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BVS: A potential game-changing technology for heart disease
January 12th, 2015
In the United States, heart disease accounts for one of every six deaths that occur.1 Each year, about 758,000 Americans have their first heart attack, and another 470,000 who have already experienced one or more heart attacks will have another.1
Researchers at Scottsdale Healthcare are investigating the use of a dissolvable stent to treat patients with symptoms of coronary artery disease (CAD), which is the most common type of heart disease, with symptoms such as chest pain and shortness of breath due to blockages in the vessels that supply blood to the heart caused by buildup of fat and cholesterol.
The dissolvable stent, the Absorb Bioresorbable Vascular Scaffold (BVS), is a small mesh tube made of polylactide, commonly used in medical devices. The BVS is coated with a medication that reduces inflammation and tissue growth, helping to restore blood flow and provides support to the vessel until the artery can stay open on its own. As with dissolvable sutures, the Absorb BVS dissolves over time, allowing the artery to resume normal function.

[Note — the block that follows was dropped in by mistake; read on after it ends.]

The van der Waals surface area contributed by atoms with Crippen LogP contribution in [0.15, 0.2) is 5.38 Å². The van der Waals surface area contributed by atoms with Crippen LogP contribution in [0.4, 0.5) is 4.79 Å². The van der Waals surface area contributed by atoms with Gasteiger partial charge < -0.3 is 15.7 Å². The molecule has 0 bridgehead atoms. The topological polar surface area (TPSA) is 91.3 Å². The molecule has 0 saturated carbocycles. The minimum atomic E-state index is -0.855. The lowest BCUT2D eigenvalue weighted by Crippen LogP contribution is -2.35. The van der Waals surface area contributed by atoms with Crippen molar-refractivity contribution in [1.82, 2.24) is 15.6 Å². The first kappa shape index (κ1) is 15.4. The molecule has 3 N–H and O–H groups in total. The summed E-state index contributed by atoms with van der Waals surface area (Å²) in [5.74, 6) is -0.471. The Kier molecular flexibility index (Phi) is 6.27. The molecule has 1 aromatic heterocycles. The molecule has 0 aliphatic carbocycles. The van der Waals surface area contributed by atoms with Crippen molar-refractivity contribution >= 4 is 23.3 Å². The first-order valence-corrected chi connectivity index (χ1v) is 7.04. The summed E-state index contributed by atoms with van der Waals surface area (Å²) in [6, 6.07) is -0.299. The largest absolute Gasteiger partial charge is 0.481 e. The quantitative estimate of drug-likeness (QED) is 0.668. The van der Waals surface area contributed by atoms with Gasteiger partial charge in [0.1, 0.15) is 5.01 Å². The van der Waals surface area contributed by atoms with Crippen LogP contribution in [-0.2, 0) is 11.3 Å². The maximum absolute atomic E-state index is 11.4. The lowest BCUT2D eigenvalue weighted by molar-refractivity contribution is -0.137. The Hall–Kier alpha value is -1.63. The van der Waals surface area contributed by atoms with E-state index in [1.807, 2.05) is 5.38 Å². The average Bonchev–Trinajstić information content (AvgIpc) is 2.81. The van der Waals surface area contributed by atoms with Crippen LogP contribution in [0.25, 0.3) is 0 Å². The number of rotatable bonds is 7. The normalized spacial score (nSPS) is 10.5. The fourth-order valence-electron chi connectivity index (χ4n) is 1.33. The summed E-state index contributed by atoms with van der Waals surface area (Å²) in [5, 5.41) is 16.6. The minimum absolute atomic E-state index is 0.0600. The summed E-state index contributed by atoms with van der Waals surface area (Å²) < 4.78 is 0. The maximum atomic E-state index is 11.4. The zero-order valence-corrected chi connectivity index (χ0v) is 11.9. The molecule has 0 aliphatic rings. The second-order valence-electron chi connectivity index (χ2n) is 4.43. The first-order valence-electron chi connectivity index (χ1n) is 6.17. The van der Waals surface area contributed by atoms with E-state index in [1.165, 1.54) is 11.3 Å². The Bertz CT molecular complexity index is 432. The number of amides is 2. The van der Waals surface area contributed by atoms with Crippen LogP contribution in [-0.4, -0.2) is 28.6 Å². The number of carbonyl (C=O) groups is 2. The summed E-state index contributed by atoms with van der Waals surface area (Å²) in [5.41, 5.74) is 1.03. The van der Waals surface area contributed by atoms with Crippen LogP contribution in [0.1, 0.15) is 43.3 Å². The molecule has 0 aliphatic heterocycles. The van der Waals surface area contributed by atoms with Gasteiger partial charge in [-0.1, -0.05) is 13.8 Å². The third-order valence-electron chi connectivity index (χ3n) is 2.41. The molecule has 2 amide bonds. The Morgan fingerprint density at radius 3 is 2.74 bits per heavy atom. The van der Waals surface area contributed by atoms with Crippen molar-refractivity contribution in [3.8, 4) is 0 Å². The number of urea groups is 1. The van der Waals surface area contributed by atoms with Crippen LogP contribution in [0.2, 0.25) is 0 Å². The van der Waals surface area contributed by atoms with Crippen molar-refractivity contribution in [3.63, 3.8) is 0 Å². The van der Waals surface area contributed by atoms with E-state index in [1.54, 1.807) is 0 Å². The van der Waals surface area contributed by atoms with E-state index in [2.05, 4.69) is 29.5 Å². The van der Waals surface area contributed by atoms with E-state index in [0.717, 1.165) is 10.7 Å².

The clinical trial, ABSORB III, which is enrolling 2,250 patients at Scottsdale Healthcare, is evaluating the potential benefits of BVS in comparison to the leading metallic drug-eluting stent being used in patients with CAD.
Interventional cardiologist David Rizik, MD, Scottsdale Healthcare, is the first physician in the western U.S. to successfully implant the investigational device into a heart patient as part of this new clinical trial. The Absorb BVS is currently available in Europe, the Middle East, parts of Latin America, and parts of Asia.
"The bioresorbable scaffold represents a potential game changing technology for our patients with coronary artery disease," said Dr. Rizik. "The idea of moving away from permanent metal implants to literally disappearing implants is a quantum leap forward for our heart patients at Scottsdale Healthcare. The cardiology team of physicians, nursing staff and clinicians are extremely pleased to participate in the trial of this latest advancement to our community."
1. Signs and Symptoms, Centers for Disease Control and Prevention, April 9, 2012. http://www.cdc.gov/heartdisease/signs_symptoms.htm